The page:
Islamic State

Non-Muslim boy, 17, planned terror attack on Justin Bieber concert in UK, in name of Islamic State

Youth wrote martyrdom letter proclaiming himself a ‘soldier of Islamic State’ – even though he was a ham-eating non-Muslim

PUBLISHED : Tuesday, 28 November, 2017, 2:35pm
UPDATED : Tuesday, 28 November, 2017, 2:43pm

A British teenager has been found guilty of planning an Islamic State-inspired terrorist attack on a pop concert a month after the Manchester Arena bombing.

The 17-year-old, who is of white British heritage, researched security surrounding the Justin Bieber concert in Cardiff and wrote a “martyrdom letter”.

Fearing he was about to strike, police raided the boy’s home in the south Wales valleys on the day of the show and found a claw hammer and a gutting knife in his school rucksack.

The suicide note read: “I am a soldier of Islamic State. I have attacked Cardiff today because your government keep on bombing targets in Syria and Iraq. There will be more attacks in the future.”

Jurors were told the boy had also written a note with bullet points including “run down the non-believers with a car” and “strike the infidels who oppose Allah in the neck”.

I am a soldier of Islamic State. I have attacked Cardiff today because your government keep on bombing targets in Syria and Iraq
Suicide note found at convicted teen’s home

The defendant, from Rhondda Cynon Taff, denied preparing for an act of terrorism, two charges of encouraging terrorism online and two charges of possessing editions of an Isis propaganda magazine.

He told the jury at Birmingham crown court that he had a “stupid interest in the gory” and was curious about Isis but claimed he had no intention of carrying out a terrorist attack.

In the witness box he said he did not possess a copy of the Koran, was not a Muslim and ate ham.

Insisting he was merely curious, he told the court: “I wanted to see how easy it was for people who had an interest in terrorism to go online and get information because the police and the government are trying to crack down on terrorism and radicalisation. I wanted to see if it was possible, not for me but from someone else’s point of view.”

His defence counsel, Delroy Henry, likened the youth’s interest in Isis to rubberneckers on a motorway. “He was drawn into it, curiosity getting the better of him,” Henry said.

Police raided the boy’s home on June 30, 2017. He surrendered his phone and told police his Instagram password was “TruckAttack”. Officers carried out a “safety interview”, which allows questions to be asked without a lawyer being present.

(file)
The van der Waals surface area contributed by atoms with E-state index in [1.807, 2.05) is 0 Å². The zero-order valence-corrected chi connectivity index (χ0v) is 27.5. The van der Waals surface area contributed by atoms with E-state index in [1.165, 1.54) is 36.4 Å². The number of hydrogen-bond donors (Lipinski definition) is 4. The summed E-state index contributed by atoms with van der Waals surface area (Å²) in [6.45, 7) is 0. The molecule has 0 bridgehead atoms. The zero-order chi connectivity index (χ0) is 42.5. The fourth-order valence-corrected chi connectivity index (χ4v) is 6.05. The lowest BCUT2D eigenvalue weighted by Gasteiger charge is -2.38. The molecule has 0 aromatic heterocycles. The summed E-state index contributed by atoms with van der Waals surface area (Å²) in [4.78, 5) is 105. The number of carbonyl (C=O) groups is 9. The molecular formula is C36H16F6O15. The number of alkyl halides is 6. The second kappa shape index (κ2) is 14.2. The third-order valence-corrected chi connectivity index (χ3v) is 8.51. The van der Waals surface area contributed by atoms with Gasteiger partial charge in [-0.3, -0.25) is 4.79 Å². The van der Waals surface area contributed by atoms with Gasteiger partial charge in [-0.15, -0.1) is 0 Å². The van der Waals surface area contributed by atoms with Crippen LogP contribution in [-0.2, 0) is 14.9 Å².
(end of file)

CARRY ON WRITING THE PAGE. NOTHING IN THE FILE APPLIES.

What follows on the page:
The boy said he had been talking to someone on Instagram calling themselves Al-Baghdadi for about a week. That person had told him he would go to hell because he did not believe in Islam and he needed to perform an act of terrorism if he wanted to go to paradise. The jury was told that the leader of Isis is Abu Bakr al-Baghdadi.

The defendant said: “They started telling me about, instead of living your life like a good Muslim … basically kill people who don’t believe in Islam, because one day there will be more Muslims than Christians and Muslims, Islam will dominate the world.”

He accepted in this interview that he had posted material on Instagram about an attack on Cardiff but claimed he had not meant any harm. He also conceded he had put the hammer and knife in his bag and had taken it to school that day, but he claimed to the police that he had not intended to use them to attack anybody.

The boy said: “I never thought about actually doing it. Even though I did carry a hammer and a knife I never thought about doing it for one minute.”

In the days before the Bieber concert at the Principality stadium, he searched for information about the event. The following day he searched for “Justin Bieber security”. Other search terms included “how to steal a car” and “how to steal a car from a non-believer”, and he also visited a webpage describing how to kill someone with a knife.

The jury was not told how the teenager was caught. But outside court, DS Lee Porter, of the Welsh extremism counter terrorism unit, suggested friends may have contacted the authorities.

“This case has highlighted the ongoing concerns with young people gaining access to extremist material on the internet and how quickly that can lead to radicalisation. This individual actively sought out that material,” he said.

“As he became radicalised his behaviour became a concern. Friends were aware that he was displaying extreme views and he had possession of a knife in school.”